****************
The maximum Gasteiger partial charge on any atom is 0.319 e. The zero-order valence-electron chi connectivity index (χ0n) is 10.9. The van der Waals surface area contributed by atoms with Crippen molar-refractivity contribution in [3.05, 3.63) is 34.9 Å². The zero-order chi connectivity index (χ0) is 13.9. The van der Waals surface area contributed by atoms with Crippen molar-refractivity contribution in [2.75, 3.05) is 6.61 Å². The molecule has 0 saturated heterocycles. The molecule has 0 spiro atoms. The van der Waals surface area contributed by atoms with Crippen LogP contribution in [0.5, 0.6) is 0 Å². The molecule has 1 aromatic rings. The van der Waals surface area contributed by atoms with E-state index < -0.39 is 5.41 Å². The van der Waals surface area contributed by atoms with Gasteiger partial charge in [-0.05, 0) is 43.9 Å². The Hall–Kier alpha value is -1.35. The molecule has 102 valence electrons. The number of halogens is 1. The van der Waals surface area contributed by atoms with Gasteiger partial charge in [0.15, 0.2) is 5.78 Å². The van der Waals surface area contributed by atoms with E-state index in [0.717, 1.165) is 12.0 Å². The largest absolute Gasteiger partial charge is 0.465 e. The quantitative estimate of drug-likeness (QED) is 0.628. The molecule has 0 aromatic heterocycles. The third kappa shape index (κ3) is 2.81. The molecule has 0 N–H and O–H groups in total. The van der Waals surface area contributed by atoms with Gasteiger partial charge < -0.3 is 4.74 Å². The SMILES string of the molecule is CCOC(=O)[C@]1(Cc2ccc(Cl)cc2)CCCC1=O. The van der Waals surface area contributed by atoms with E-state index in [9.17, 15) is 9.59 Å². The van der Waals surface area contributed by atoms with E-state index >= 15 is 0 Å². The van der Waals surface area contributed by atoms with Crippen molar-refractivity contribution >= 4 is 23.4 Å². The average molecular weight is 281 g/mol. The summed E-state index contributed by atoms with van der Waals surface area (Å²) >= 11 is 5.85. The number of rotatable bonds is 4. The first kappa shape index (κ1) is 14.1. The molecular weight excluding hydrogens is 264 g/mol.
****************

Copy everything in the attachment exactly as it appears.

The maximum Gasteiger partial charge on any atom is 0.319 e. The zero-order valence-electron chi connectivity index (χ0n) is 10.9. The van der Waals surface area contributed by atoms with Crippen molar-refractivity contribution in [3.05, 3.63) is 34.9 Å². The zero-order chi connectivity index (χ0) is 13.9. The van der Waals surface area contributed by atoms with Crippen molar-refractivity contribution in [2.75, 3.05) is 6.61 Å². The molecule has 0 saturated heterocycles. The molecule has 0 spiro atoms. The van der Waals surface area contributed by atoms with Crippen LogP contribution in [0.5, 0.6) is 0 Å². The molecule has 1 aromatic rings. The van der Waals surface area contributed by atoms with E-state index < -0.39 is 5.41 Å². The van der Waals surface area contributed by atoms with Gasteiger partial charge in [-0.05, 0) is 43.9 Å². The Hall–Kier alpha value is -1.35. The molecule has 102 valence electrons. The number of halogens is 1. The van der Waals surface area contributed by atoms with Gasteiger partial charge in [0.15, 0.2) is 5.78 Å². The van der Waals surface area contributed by atoms with E-state index in [0.717, 1.165) is 12.0 Å². The largest absolute Gasteiger partial charge is 0.465 e. The quantitative estimate of drug-likeness (QED) is 0.628. The molecule has 0 aromatic heterocycles. The third kappa shape index (κ3) is 2.81. The molecule has 0 N–H and O–H groups in total. The van der Waals surface area contributed by atoms with Gasteiger partial charge < -0.3 is 4.74 Å². The SMILES string of the molecule is CCOC(=O)[C@]1(Cc2ccc(Cl)cc2)CCCC1=O. The van der Waals surface area contributed by atoms with E-state index in [9.17, 15) is 9.59 Å². The van der Waals surface area contributed by atoms with E-state index >= 15 is 0 Å². The van der Waals surface area contributed by atoms with Crippen molar-refractivity contribution >= 4 is 23.4 Å². The average molecular weight is 281 g/mol. The summed E-state index contributed by atoms with van der Waals surface area (Å²) >= 11 is 5.85. The number of rotatable bonds is 4. The first kappa shape index (κ1) is 14.1. The molecular weight excluding hydrogens is 264 g/mol.